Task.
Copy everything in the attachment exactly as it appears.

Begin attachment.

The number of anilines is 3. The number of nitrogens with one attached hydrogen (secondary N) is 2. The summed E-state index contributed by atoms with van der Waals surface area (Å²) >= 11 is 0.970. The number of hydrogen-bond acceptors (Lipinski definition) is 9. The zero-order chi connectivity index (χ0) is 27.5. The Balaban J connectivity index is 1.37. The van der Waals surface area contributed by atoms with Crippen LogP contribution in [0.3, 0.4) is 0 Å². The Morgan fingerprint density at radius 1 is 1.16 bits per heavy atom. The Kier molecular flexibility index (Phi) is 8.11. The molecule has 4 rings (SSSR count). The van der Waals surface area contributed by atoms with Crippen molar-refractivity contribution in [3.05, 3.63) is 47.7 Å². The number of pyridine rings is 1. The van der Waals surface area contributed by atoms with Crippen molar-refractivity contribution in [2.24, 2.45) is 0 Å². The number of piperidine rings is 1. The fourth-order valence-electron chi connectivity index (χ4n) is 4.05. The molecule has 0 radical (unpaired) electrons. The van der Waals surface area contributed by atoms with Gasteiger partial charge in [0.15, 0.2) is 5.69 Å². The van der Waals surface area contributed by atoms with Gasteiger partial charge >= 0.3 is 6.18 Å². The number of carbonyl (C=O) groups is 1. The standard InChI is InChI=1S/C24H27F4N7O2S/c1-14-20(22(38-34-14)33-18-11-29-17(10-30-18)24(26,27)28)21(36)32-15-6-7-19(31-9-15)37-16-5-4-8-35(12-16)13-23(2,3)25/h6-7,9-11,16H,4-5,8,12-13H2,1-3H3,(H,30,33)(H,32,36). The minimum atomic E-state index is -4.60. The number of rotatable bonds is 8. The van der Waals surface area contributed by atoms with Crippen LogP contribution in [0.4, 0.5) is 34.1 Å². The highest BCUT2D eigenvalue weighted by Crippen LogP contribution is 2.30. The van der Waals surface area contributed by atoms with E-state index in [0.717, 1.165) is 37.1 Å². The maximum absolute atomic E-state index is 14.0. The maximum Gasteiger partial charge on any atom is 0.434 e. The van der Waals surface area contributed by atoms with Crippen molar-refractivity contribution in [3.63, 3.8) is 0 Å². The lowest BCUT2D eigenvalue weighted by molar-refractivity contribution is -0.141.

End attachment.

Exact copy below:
The number of anilines is 3. The number of nitrogens with one attached hydrogen (secondary N) is 2. The summed E-state index contributed by atoms with van der Waals surface area (Å²) >= 11 is 0.970. The number of hydrogen-bond acceptors (Lipinski definition) is 9. The zero-order chi connectivity index (χ0) is 27.5. The Balaban J connectivity index is 1.37. The van der Waals surface area contributed by atoms with Crippen LogP contribution in [0.3, 0.4) is 0 Å². The Morgan fingerprint density at radius 1 is 1.16 bits per heavy atom. The Kier molecular flexibility index (Phi) is 8.11. The molecule has 4 rings (SSSR count). The van der Waals surface area contributed by atoms with Crippen molar-refractivity contribution in [3.05, 3.63) is 47.7 Å². The number of pyridine rings is 1. The van der Waals surface area contributed by atoms with Crippen molar-refractivity contribution in [2.24, 2.45) is 0 Å². The number of piperidine rings is 1. The fourth-order valence-electron chi connectivity index (χ4n) is 4.05. The molecule has 0 radical (unpaired) electrons. The van der Waals surface area contributed by atoms with Gasteiger partial charge in [0.15, 0.2) is 5.69 Å². The van der Waals surface area contributed by atoms with Gasteiger partial charge >= 0.3 is 6.18 Å². The number of carbonyl (C=O) groups is 1. The standard InChI is InChI=1S/C24H27F4N7O2S/c1-14-20(22(38-34-14)33-18-11-29-17(10-30-18)24(26,27)28)21(36)32-15-6-7-19(31-9-15)37-16-5-4-8-35(12-16)13-23(2,3)25/h6-7,9-11,16H,4-5,8,12-13H2,1-3H3,(H,30,33)(H,32,36). The minimum atomic E-state index is -4.60. The number of rotatable bonds is 8. The van der Waals surface area contributed by atoms with Crippen LogP contribution in [0.4, 0.5) is 34.1 Å². The highest BCUT2D eigenvalue weighted by Crippen LogP contribution is 2.30. The van der Waals surface area contributed by atoms with E-state index in [0.717, 1.165) is 37.1 Å². The maximum absolute atomic E-state index is 14.0. The maximum Gasteiger partial charge on any atom is 0.434 e. The van der Waals surface area contributed by atoms with Crippen molar-refractivity contribution in [3.63, 3.8) is 0 Å². The lowest BCUT2D eigenvalue weighted by molar-refractivity contribution is -0.141.